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Local News from WAMU 88.5

Thursday, April 19, 2012

D.C. Settles Case For Lawyers' Fees In Handgun Case For $1.5M

The attorneys for the man that successfully sued to overturn the District's handgun ban will receive $1.5 million in compensation from the D.C. government.

D.C. Mayor Calls For Longer School Days, Closing Some Schools

D.C. is rolling out a five-year plan to revamp the city's school system as new calculations show a graduation rate that's just topping 50 percent thoughout the school system.

Wednesday, April 18, 2012

Sparse Rain Makes For Thirsty D.C. Trees

With rain sparse in recent months, its important to keep track of water levels for trees in your area. One local nonprofit is offering the tools to do just that.

Virginia Budget Passes Without Silver Line Funding

Sen. Charles Colgan of Prince William County broke with Virginia Democrats today, lending his support to the $85 billion GOP budget plan, which conspicuously lacks $300 million in funding for the Silver Line.

Prince George's County Wants 'Transforming' Neighborhoods

Six areas in Prince George's County have been identified by County Executive Rushern Baker as warranting extra attention and resources as part of his Transforming Neighborhoods Initiative.

Jeffrey Thompson Donations Extend To Virgin Islands

The potential fundraising irregulaties stemming from political donor Jeffrey Thompson, whose offices were raided by federal authorities more than a month ago, now extend to the Congressional delegate from the U.S. Virgin Islands.

Virginia House Votes To Override Veto On Out-Of-State Registration Penalty

Virginia's GOP-controlled House of Delegates voted 64-31 Wednesday to override Governor Bob McDonnell's veto of a bill that would raise the license penalty for residents with out-of-state plates.

Maryland Property Taxes Unmoved, At Least For Now

Maryland has decided to keep the property tax rate where it is for now, but officials warn that debt service obligations will likely force the state's hand in the next several years.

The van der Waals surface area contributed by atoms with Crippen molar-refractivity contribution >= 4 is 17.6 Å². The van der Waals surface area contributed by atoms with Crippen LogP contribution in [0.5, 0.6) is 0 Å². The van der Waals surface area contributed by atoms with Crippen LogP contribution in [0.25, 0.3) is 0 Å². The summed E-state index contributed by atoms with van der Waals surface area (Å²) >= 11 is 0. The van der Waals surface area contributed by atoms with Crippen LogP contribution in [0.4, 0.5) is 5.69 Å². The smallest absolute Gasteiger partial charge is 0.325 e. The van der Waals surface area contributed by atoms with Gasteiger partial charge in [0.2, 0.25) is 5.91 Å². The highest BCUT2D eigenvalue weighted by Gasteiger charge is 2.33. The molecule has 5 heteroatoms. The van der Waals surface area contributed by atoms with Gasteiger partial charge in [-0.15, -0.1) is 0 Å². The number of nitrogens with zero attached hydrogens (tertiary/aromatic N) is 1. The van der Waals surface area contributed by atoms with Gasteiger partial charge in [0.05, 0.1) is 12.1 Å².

'Doomsday Clock' Counts Days Until Maryland Budget Cuts

With a special session on the budget still out of sight, Maryland state employees have created a 'Doomsday Clock,' to count the days until the automatic cuts hit on July 1.

Analysis: Hearings On GSA Abound, Conference Scrutiny Expands

The spending scandal plaguing the GSA just won't go away, and now some other agencies could be caught in the crossfire. GovExec senior correspondent Charles Clark talks about the latest in the ongoing saga.

Housing Advocates Plan Protest At Wilson Building

Affordable housing advocates will descend on D.C. city hall this evening to call for more housing funding from the D.C. government.

Virginia's Supreme Court Considers Alexandria's Wales Alley Fight

The fight over Wales Alley in Alexandria continues in Virginia Supreme Court today; the Old Dominion Boat Club is hoping the court upholds a ruling that a restaurant's patio unfairly blocks its members' access to the water.

In Time For Earth Day, Bill Aims To Make D.C. Greener

D.C. Council member Mary Cheh is pushing an energy-efficient agenda leading up to Earth Day.

Metro Pulls 100 Buses From Service After Two Fires

Metro is taking 100 buses out of commission after two fires started on one particular model of bus within one week.

Montgomery County Council Disputes Schools' Job Cuts Claims

Budget talks are heating up in Montgomery County, and some council members would like to see more austerity from the school system.

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